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Capitals setting their sights on a new third-line center?

Capitals setting their sights on a new third-line center?

I'm not sure how often Capitals general manager Brian MacLellan reads the Edmonton Journal, but Hall of Fame hockey columnist Jim Matheson has a few ideas on how to fortify the Caps’ roster this summer and he might be spot on.

While Jay Beagle may aspire to be the Caps’ third-line center – and there were times this season he did an excellent job there – the Caps appear to be slotting him as a fourth-line center and top penalty killer.

Matheson suggests the Capitals improve their forward depth by adding Islanders free agent center Frans Nielsen and Red Wings free-agent left wing Darren Helm and strengthen their blue line by adding Dallas free agent Jason Demers.

Let’s explore those options a little further, with the assumption RFAs Marcus Johansson, Tom Wilson and Dmitry Orlov return and UFAs Jason Chimera, Mike Richards and Mike Weber do not, giving the Caps roughly $7 million in cap space.

Nielsen, 32, is a creative, two-way center who put up 20 goals and 32 assists (Marcus Johansson numbers) in 81 games as a second-line center with the Islanders. He added three goals and three assists in 11 playoff games. Nielsen can work the power play and kill penalties and would provide added speed to a third line.

Nielsen, who is from Denmark, made $3.5 million last season and would likely command $4 million to $4.5 million (Johansson money) on the open market, although the Caps probably would try to get him for less.

Helm, 29, is a worker bee who plays a strong two-way game. He won a Cup with the Red Wings back in 2008 and netted 13 goals and 13 assists in 77 games in Detroit this season, adding one goal in five playoff games. Helm also kills penalties.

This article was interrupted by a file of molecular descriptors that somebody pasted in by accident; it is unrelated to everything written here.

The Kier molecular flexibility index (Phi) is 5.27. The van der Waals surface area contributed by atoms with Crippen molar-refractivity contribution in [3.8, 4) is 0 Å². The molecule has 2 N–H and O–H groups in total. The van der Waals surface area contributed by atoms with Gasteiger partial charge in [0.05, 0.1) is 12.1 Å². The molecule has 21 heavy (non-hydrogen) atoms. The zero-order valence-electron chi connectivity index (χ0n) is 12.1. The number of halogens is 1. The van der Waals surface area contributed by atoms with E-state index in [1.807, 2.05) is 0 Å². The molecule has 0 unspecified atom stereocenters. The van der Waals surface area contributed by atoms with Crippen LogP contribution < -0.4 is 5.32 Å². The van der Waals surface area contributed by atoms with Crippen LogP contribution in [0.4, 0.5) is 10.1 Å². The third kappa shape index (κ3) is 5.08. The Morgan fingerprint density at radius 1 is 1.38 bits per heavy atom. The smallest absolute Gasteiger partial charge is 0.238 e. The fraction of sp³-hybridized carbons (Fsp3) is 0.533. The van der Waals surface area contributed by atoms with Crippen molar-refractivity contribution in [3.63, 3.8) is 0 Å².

At $2.5 million Helm made $500,000 more than Chimera did this season but was less productive offensively. (Chimera had 20 goals and 20 assists). The Caps likely would be looking at no more than two years for Helm or Chimera, but would likely want to spend no more than $2 million for a third-line left wing.

If the Caps committed at least $6 million toward improving their third line, it would leave them with only $1 million or so for their defense.

Remember, the Caps already have roughly $19.6 million committed to six defensemen and that’s without re-signing Orlov, who will want close to $3 million.

Demers, 27, averaged more than 20 minutes a game for the Stars in 62 regular season games, recording seven goals and 16 assists. He can move the puck quickly and can join the rush while possessing a better than average shot. If that sounds a lot like Orlov (8 goals, 21 assists, 16:01 average ice time), it’s because it is. In fact, if the Caps hope to improve their blue line they almost certainly would need to move one of their seven defensemen.

As for the cost of Demers, he made $3.65 million this season and likely would be seeking a raise. The Caps simply aren’t able to spend that kind of money on their back end, unless big money goes in return.

If the Caps can find a way to get Johansson, Wilson, Orlov, Nielsen and Helm under the NHL salary cap, I could see them doing it. But they’d be hard-pressed to add a proven NHL defenseman as well.

RELATED: Ten most pressing offseason questions for the Capitals

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Burakovsky will miss the first round, but Caps won't rule him out for remainder of the playoffs


Burakovsky will miss the first round, but Caps won't rule him out for remainder of the playoffs